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John Murphy sentenced to 97 months in $93.7 million fraud scheme

John Murphy, of Nesconset, leaves federal court in

John Murphy, of Nesconset, leaves federal court in Central Islip, after being sentenced to 8 years and 1 month in federal prison Tuesday, Aug. 18, 2015. Credit: Ed Betz

A Nesconset man was sentenced to 8 years and 1 month in federal prison Tuesday after apologizing for orchestrating a $93.7 million bank fraud scheme that he said "began with the best of intentions."

John Murphy, 65, who headed Oak Rock Financial in Bohemia, pleaded guilty in 2013 to a single count of bank fraud in which he vastly exaggerated the value of the returns on the loans his company had made.

In federal court in Central Islip, Murphy acknowledged his actions had led to "a desperate attempt to cover up. I sincerely regret my actions. I apologize to the court, my family, my friends, my business associates."

Murphy's attorney, Stephen Scaring of Garden City, had asked in court papers for a sentence below the minimum 61/2 years he said was called for in federal guidelines. Scaring wrote: "John Murphy did not set out to enrich himself at the expense of the banks. Indeed, he honestly believed at the time of the fraud that he would be able to 'right the ship' and prevent a financial implosion, to the ultimate benefit of all involved -- his company, its employees, creditors, and clients. While his deceit was reckless and perhaps foolhardy, it was not undertaken with the intent to harm others."

But Eastern District federal prosecutor Michael Canty had called for a sentence as high as 10 years and 4 months under the guidelines. In his court papers Canty said Murphy had a vested interest that was not so compassionate in falsifying Oak Rock's books. Rather, Murphy wanted to continue to receive his own substantial income, Canty said. Court papers say Murphy was being paid $500,000 to $600,000 a year.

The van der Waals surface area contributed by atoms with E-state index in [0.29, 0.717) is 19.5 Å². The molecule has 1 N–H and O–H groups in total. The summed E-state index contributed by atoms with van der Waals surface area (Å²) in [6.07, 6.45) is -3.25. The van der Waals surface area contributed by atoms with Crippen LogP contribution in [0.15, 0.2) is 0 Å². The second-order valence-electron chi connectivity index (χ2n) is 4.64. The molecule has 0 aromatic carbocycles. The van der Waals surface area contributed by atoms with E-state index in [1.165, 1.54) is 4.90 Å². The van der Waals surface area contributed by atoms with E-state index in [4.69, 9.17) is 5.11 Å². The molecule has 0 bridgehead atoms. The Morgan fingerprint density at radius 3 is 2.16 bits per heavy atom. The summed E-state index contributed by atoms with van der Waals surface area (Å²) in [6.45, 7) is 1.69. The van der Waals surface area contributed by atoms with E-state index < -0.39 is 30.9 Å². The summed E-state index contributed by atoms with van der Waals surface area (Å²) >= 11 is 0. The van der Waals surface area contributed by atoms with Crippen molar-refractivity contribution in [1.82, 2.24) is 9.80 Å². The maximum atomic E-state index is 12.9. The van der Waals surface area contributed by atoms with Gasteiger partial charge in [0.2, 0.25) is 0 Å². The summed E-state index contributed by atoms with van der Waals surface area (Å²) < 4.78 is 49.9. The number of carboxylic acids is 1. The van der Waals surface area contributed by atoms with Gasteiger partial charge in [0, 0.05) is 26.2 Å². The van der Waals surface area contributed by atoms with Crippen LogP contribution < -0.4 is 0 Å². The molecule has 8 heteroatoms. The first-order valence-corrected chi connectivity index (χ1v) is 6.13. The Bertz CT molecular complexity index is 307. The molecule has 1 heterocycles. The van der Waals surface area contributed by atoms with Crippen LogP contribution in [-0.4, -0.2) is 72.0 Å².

Murphy's company operated as a middleman serving businesses that worked on consumer credit, such as automobile dealers, furniture retailers and restaurants. Oak Rock would get loans from banks and private investors and, in turn, lend that money at a higher rate to businesses that needed short-term financing before they could collect payments from their own customers.

The company prospered, paying out returns of as much as 10 percent to its investors, until the financial collapse of 2008, when many of Oak Rock's business customers began to fail to make their loan repayments, according to court records.

As a result, Murphy has admitted, he began to falsify the status of his customers' loans by exaggerating the amount of loan repayment in records sent to the banks that had made the original loans to Oak Rock.

Some of the techniques Murphy used were "changing delinquency dates to make it appear that the loans were current" and "copying data from timely paid accounts so that the defaulting loans appeared timely paid and stable," Kelly Currie, the acting U.S. attorney for the Eastern District, said in a statement.

In imposing the sentence, U.S. District Judge Leonard Wexler noted that there were more than 30 people in court who supported Murphy, including victims of his scheme. But Wexler also said he had gotten letters from investors who were not so forgiving and who said they had lost much of their savings.

Wexler also sentenced Murphy to 5 years' supervised release and ordered him to make restitution of the $93.7 million. The judge noted that given Murphy's financial situation it was unlikely the victims would be repaid more than a token amount.

Afterward, Scaring and Canty declined to comment.

Wexler said he was sentencing Murphy to 8 years and 1 month -- the low end of the prosecutor's interpretation of the guidelines and the high end of Scaring's recommendation.


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